Great Works Chiropractic (GWC) is now offering a unique experience to the community- the opportunity to relax, reboot, and strengthen their busy brain with a Brain Spa. Brain Spa is a powerfully effective mind development tool designed to help users overcome the ill effects of the fight-or-flight response while achieving physical, mental and emotional balance. The Brain Spa headsets utilize sound frequencies and light synchronization to help guide users to the perfect state of balance between the left and right brain. Over 1000 doctors across the world use this technology with their patients.
Brain Spa utilizes four of the five senses – sight, sound, smell, and touch – to bring users into the most relaxed and stress-free state of mind currently possible. The soothing atmosphere and brain-balancing experience are specifically designed to neurologically complement the chiropractic care patients receive at GWC.
“Today, people spend thousands of dollars enhancing their bodies, but do little to improve the quality of their thoughts,” says Dr. Seth LaFlamme, owner of Great Works Chiropractic. “The truth is, we can accomplish far more by managing brainwave activity and mentally rehearsing the positive, productive and healthy lifestyle we all want. The majority of users report stress relief, healthier sleep patterns, improved memory, improved learning ability and concentration, a sense of calm, increased focus, and increased physical energy.”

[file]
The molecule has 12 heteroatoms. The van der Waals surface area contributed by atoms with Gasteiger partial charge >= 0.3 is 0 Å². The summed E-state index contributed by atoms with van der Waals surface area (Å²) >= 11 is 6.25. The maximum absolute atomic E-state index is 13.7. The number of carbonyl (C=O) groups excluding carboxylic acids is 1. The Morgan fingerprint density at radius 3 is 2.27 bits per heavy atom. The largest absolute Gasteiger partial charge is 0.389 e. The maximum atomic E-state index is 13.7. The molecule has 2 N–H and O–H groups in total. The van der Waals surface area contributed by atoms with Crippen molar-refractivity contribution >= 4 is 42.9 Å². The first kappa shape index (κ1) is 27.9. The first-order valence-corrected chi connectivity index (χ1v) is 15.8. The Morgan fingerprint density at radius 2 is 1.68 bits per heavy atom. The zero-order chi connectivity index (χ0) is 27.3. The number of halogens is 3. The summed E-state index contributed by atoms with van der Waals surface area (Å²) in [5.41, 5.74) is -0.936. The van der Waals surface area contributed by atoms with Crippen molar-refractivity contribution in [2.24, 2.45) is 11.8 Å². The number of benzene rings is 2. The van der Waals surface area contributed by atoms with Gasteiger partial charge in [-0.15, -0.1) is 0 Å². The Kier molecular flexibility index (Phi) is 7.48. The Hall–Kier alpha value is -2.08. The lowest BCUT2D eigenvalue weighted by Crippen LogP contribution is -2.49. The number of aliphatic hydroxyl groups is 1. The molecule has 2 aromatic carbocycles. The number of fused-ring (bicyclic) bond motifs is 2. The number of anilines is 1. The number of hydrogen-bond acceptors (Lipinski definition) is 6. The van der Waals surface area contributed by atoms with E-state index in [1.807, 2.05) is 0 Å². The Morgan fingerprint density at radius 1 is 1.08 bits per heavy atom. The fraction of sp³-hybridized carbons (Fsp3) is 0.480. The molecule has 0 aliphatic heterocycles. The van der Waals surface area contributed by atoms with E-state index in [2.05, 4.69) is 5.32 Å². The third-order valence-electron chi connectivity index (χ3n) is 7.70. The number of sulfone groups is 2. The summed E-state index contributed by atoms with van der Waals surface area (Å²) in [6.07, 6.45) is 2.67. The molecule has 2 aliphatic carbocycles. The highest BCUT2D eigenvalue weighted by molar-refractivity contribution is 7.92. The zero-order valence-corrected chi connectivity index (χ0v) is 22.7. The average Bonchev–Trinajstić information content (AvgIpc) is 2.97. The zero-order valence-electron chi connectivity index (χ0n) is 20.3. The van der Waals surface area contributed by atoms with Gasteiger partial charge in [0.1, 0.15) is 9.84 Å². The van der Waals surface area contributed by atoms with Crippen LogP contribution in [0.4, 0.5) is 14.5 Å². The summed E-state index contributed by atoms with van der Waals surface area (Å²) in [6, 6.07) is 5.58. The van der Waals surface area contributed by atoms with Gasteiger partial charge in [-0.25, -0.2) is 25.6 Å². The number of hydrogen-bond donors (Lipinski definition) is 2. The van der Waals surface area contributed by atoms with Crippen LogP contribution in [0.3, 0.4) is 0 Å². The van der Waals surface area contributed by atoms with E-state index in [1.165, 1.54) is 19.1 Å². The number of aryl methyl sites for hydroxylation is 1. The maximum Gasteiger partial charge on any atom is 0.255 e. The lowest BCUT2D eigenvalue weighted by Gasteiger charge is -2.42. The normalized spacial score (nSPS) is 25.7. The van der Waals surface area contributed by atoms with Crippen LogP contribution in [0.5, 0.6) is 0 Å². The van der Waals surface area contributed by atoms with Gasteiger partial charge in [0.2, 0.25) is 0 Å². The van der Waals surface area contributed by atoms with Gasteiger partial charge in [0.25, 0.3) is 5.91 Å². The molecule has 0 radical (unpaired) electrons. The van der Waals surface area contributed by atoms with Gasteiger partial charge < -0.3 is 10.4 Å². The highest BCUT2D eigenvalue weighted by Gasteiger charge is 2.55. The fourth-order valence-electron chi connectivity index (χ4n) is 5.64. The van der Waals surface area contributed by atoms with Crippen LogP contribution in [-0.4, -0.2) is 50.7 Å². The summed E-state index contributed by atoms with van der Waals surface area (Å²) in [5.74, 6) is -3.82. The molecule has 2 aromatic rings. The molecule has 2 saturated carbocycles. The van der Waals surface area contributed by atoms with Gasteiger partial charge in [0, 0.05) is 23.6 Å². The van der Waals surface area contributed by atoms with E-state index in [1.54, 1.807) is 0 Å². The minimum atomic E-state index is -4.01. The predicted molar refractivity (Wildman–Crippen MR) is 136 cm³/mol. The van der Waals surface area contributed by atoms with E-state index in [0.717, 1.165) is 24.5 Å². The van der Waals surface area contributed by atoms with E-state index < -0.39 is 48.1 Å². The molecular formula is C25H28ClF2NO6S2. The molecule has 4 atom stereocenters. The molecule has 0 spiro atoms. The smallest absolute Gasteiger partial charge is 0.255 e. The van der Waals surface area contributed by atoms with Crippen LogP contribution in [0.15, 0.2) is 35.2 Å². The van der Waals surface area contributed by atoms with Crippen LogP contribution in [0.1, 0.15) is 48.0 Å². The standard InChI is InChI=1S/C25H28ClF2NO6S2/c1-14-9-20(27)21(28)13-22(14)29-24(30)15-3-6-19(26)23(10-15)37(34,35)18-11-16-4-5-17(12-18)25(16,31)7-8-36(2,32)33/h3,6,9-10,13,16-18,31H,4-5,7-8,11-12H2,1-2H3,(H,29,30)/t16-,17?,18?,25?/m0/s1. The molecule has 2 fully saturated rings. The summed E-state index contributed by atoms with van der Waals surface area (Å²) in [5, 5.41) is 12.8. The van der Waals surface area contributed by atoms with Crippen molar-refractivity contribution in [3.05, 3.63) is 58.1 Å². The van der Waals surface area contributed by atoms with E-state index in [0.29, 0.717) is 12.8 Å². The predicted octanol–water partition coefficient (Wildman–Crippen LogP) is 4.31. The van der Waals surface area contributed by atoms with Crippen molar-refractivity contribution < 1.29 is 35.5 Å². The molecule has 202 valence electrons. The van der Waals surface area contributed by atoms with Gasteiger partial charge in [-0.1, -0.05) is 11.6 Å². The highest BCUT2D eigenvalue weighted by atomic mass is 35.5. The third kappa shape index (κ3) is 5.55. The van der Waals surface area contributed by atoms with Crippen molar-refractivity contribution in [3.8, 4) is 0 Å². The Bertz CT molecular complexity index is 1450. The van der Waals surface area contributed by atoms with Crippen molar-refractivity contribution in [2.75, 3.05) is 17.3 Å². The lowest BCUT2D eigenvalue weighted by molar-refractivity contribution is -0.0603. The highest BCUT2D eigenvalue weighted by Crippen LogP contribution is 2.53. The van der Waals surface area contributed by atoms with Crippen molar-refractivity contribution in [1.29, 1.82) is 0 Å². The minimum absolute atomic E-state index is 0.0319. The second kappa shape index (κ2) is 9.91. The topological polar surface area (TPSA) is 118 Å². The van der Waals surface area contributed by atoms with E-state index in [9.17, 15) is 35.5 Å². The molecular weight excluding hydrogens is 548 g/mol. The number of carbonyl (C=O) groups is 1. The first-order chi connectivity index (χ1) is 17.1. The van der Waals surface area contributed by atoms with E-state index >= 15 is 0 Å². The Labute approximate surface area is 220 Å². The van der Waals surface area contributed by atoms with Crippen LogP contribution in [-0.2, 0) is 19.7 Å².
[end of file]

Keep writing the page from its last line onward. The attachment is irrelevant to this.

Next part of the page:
With the headset over closed eyes, and headphones over the ears, users are immersed in a perfect mixture of light and sound frequencies. Eyes will be treated to a beautiful light show while users listen to specially designed music, part of the guided Brain Spa process. There are over 700 programs to choose from to help change habits and behaviors including smoking, over-eating, insomnia, and sports success.
For more information about whether the Brain Spa process could work for you, contact Great Works Chiropractic at 207-704-0298. GWC is located at 248 Main Street, South Berwick, Maine. www.greatworkschiro.com
It's our favorite time of year! The Apple Extravaganza is our favorite celebration of our patients and what you bring to our office! Join us for a yummy and powerful breakfast, apple picking, fun and games, a group photo, and a pumpkin raffle! The party starts at 11:00am and goes until 1pm, with the group photo and the pumpkin raffle taking place at 12:30!!! Be there or be square!
Through December 31st, we are having a food drive to support the South Berwick Food Pantry! We invite patients and community members to bring in a non-perishable item to add to our box. Thank you for your generosity!
We proudly service patients from
South Berwick, Berwick, North Berwick , Eliot, Rollinsford, Dover, York and Somersworth.